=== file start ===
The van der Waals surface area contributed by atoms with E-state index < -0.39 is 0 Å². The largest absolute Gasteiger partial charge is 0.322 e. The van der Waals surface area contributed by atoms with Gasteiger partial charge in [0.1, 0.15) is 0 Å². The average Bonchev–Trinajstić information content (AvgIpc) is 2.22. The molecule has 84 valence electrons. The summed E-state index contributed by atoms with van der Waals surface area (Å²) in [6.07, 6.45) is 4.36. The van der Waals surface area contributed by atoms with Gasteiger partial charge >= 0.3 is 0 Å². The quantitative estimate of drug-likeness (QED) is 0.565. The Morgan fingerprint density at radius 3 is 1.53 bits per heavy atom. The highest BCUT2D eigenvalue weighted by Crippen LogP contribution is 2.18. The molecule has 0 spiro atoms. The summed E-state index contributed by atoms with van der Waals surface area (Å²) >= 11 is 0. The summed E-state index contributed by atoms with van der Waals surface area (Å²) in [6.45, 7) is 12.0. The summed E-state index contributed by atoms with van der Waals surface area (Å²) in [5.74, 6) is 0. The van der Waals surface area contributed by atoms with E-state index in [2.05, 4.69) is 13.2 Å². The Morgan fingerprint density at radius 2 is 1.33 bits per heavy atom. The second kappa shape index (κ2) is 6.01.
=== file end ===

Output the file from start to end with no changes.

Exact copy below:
The van der Waals surface area contributed by atoms with E-state index < -0.39 is 0 Å². The largest absolute Gasteiger partial charge is 0.322 e. The van der Waals surface area contributed by atoms with Gasteiger partial charge in [0.1, 0.15) is 0 Å². The average Bonchev–Trinajstić information content (AvgIpc) is 2.22. The molecule has 84 valence electrons. The summed E-state index contributed by atoms with van der Waals surface area (Å²) in [6.07, 6.45) is 4.36. The van der Waals surface area contributed by atoms with Gasteiger partial charge >= 0.3 is 0 Å². The quantitative estimate of drug-likeness (QED) is 0.565. The Morgan fingerprint density at radius 3 is 1.53 bits per heavy atom. The highest BCUT2D eigenvalue weighted by Crippen LogP contribution is 2.18. The molecule has 0 spiro atoms. The summed E-state index contributed by atoms with van der Waals surface area (Å²) >= 11 is 0. The summed E-state index contributed by atoms with van der Waals surface area (Å²) in [6.45, 7) is 12.0. The summed E-state index contributed by atoms with van der Waals surface area (Å²) in [5.74, 6) is 0. The van der Waals surface area contributed by atoms with E-state index in [2.05, 4.69) is 13.2 Å². The Morgan fingerprint density at radius 2 is 1.33 bits per heavy atom. The second kappa shape index (κ2) is 6.01.